Full Text Available Anticalins are a novel class of targeted protein therapeutics. The PEGylated Anticalin Angiocal (PRS-050-PEG40 is directed against VEGF-A. The purpose of our study was to compare the performance of diffusion weighted imaging (DWI, dynamic contrast enhanced magnetic resonance imaging (DCE-MRI and positron emission tomography with the tracer [18F]fluorodeoxyglucose (FDG-PET for monitoring early response to antiangiogenic therapy with PRS-050-PEG40. 31 mice were implanted subcutaneously with A673 rhabdomyosarcoma xenografts and underwent DWI, DCE-MRI and FDG-PET before and 2 days after i.p. injection of PRS-050-PEG40 (n = 13, Avastin (n = 6 or PBS (n = 12. Tumor size was measured manually with a caliper. Imaging results were correlated with histopathology. In the results, the tumor size was not significantly different in the treatment groups when compared to the control group on day 2 after therapy onset (P = 0.09. In contrast the imaging modalities DWI, DCE-MRI and FDG-PET showed significant differences between the therapeutic compared to the control group as early as 2 days after therapy onset (P<0.001. There was a strong correlation of the early changes in DWI, DCE-MRI and FDG-PET at day 2 after therapy onset and the change in tumor size at the end of therapy (r = -0.58, 0.71 and 0.67 respectively. The imaging results were confirmed by histopathology, showing early necrosis and necroptosis in the tumors. Thus multimodality multiparametric imaging was able to predict therapeutic success of PRS-050-PEG40 and Avastin as early as 2 days after onset of therapy and thus promising for monitoring early response of antiangiogenic therapy.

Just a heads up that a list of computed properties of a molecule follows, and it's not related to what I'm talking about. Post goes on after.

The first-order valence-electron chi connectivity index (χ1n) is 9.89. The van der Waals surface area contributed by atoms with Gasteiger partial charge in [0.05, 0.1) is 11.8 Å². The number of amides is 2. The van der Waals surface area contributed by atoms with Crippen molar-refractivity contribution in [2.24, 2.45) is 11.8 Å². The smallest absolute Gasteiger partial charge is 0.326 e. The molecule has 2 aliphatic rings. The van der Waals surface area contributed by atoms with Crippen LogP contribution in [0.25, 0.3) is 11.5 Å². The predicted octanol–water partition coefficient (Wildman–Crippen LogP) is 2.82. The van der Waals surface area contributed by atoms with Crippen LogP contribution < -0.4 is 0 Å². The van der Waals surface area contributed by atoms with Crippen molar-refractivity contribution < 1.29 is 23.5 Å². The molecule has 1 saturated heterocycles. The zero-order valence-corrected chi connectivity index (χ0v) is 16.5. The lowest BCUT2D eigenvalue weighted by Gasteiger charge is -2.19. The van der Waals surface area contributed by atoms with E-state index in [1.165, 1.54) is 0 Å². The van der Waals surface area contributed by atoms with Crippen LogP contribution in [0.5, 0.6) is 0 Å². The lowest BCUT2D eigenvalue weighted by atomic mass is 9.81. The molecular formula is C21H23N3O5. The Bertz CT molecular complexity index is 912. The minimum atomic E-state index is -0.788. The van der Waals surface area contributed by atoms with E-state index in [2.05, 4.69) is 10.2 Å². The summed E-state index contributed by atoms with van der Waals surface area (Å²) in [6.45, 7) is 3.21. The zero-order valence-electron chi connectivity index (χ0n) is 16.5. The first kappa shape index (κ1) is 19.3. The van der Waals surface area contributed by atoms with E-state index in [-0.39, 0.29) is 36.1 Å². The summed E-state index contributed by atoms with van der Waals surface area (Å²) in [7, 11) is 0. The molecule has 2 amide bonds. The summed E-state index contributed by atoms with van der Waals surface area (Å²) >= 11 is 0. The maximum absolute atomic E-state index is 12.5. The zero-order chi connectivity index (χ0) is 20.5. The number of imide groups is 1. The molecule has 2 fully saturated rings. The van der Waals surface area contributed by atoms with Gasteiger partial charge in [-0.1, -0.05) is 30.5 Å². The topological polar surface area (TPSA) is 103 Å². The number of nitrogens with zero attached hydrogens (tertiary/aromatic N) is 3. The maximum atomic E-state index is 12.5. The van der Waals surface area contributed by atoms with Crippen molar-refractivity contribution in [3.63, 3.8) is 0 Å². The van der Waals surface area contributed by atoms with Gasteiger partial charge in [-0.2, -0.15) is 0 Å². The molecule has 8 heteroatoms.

9. Variation in tumor response to fluosol-DA (20%)

    International Nuclear Information System (INIS)

    Sasai, K.; Ono, K.; Nishidai, T.; Tsutsui, K.; Shibamoto, Y.; Takahashi, M.; Abe, M.

    1989-01-01

    The effects of Fluosol-DA 20% (FDA) and carbogen (95% O2/5% CO 2 ) on radiosensitivity of the three experimental tumors, SCC VII tumor, RIF-I tumor, and transplanted mammary tumor of C 3 H/He mouse, subcutaneously inoculated in the leg were examined. The effect of FDA plus carbogen, and carbogen alone on radiosensitivity of SCC VII and RIF-I tumors was tested using the in vivo-in vitro assay. The growth curves were obtained for both SCC VII tumor and transplanted mammary tumor. The effect of the combination of FDA and carbogen was only observed in the transplanted mammary tumor. In the other two tumors, only the effect of inspiring carbogen was observed. We concluded that the effect of FDA on the radiosensitivity of experimental tumors varies with the kind of tumor systems

  10. Assessment of therapeutic response and treatment planning for brain tumors using metabolic and physiological MRI.

    Science.gov (United States)

    Nelson, Sarah J

    2011-07-01